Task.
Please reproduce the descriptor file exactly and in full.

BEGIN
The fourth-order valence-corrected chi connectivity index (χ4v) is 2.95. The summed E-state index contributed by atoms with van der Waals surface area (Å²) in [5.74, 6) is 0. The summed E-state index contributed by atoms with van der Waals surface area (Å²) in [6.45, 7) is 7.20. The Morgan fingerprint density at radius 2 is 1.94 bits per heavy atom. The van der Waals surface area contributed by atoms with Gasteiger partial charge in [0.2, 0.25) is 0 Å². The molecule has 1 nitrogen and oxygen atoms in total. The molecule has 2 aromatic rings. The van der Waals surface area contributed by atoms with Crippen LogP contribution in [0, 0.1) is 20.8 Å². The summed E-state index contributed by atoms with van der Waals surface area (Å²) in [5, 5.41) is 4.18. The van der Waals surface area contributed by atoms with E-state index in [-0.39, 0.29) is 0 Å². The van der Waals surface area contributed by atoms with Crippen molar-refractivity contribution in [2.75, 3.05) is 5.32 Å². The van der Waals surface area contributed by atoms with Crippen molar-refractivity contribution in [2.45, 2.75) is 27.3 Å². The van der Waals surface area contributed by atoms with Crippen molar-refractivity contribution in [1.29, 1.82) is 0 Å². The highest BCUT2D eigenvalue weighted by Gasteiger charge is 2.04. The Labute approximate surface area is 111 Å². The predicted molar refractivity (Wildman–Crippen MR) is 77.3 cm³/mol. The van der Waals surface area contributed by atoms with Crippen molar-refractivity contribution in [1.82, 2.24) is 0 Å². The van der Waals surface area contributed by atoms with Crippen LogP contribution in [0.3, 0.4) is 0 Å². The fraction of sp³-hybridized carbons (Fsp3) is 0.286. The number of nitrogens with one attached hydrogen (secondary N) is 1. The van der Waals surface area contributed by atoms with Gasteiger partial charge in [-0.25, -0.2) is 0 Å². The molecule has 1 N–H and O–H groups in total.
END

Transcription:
The fourth-order valence-corrected chi connectivity index (χ4v) is 2.95. The summed E-state index contributed by atoms with van der Waals surface area (Å²) in [5.74, 6) is 0. The summed E-state index contributed by atoms with van der Waals surface area (Å²) in [6.45, 7) is 7.20. The Morgan fingerprint density at radius 2 is 1.94 bits per heavy atom. The van der Waals surface area contributed by atoms with Gasteiger partial charge in [0.2, 0.25) is 0 Å². The molecule has 1 nitrogen and oxygen atoms in total. The molecule has 2 aromatic rings. The van der Waals surface area contributed by atoms with Crippen LogP contribution in [0, 0.1) is 20.8 Å². The summed E-state index contributed by atoms with van der Waals surface area (Å²) in [5, 5.41) is 4.18. The van der Waals surface area contributed by atoms with E-state index in [-0.39, 0.29) is 0 Å². The van der Waals surface area contributed by atoms with Crippen molar-refractivity contribution in [2.75, 3.05) is 5.32 Å². The van der Waals surface area contributed by atoms with Crippen molar-refractivity contribution in [2.45, 2.75) is 27.3 Å². The van der Waals surface area contributed by atoms with Crippen molar-refractivity contribution in [1.29, 1.82) is 0 Å². The highest BCUT2D eigenvalue weighted by Gasteiger charge is 2.04. The Labute approximate surface area is 111 Å². The predicted molar refractivity (Wildman–Crippen MR) is 77.3 cm³/mol. The van der Waals surface area contributed by atoms with Crippen molar-refractivity contribution in [1.82, 2.24) is 0 Å². The van der Waals surface area contributed by atoms with Crippen LogP contribution in [0.3, 0.4) is 0 Å². The fraction of sp³-hybridized carbons (Fsp3) is 0.286. The number of nitrogens with one attached hydrogen (secondary N) is 1. The van der Waals surface area contributed by atoms with Gasteiger partial charge in [-0.25, -0.2) is 0 Å². The molecule has 1 N–H and O–H groups in total.